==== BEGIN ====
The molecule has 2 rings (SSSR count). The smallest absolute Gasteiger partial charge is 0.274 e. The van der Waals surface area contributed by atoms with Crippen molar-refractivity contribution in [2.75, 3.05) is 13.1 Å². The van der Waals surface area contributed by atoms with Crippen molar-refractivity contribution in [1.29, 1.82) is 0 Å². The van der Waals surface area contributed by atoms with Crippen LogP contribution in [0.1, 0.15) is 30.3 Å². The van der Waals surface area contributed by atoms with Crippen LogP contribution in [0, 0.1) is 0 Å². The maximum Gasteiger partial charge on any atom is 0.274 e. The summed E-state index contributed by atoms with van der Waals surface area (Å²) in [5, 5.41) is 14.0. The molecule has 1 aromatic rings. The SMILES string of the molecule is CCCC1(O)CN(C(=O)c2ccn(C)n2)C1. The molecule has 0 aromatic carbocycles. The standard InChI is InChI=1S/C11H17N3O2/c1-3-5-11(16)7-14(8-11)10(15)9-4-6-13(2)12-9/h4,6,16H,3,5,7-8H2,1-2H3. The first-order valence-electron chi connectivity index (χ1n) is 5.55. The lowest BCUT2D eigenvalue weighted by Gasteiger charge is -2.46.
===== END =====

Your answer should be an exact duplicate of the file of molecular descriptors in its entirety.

The molecule has 2 rings (SSSR count). The smallest absolute Gasteiger partial charge is 0.274 e. The van der Waals surface area contributed by atoms with Crippen molar-refractivity contribution in [2.75, 3.05) is 13.1 Å². The van der Waals surface area contributed by atoms with Crippen molar-refractivity contribution in [1.29, 1.82) is 0 Å². The van der Waals surface area contributed by atoms with Crippen LogP contribution in [0.1, 0.15) is 30.3 Å². The van der Waals surface area contributed by atoms with Crippen LogP contribution in [0, 0.1) is 0 Å². The maximum Gasteiger partial charge on any atom is 0.274 e. The summed E-state index contributed by atoms with van der Waals surface area (Å²) in [5, 5.41) is 14.0. The molecule has 1 aromatic rings. The SMILES string of the molecule is CCCC1(O)CN(C(=O)c2ccn(C)n2)C1. The molecule has 0 aromatic carbocycles. The standard InChI is InChI=1S/C11H17N3O2/c1-3-5-11(16)7-14(8-11)10(15)9-4-6-13(2)12-9/h4,6,16H,3,5,7-8H2,1-2H3. The first-order valence-electron chi connectivity index (χ1n) is 5.55. The lowest BCUT2D eigenvalue weighted by Gasteiger charge is -2.46.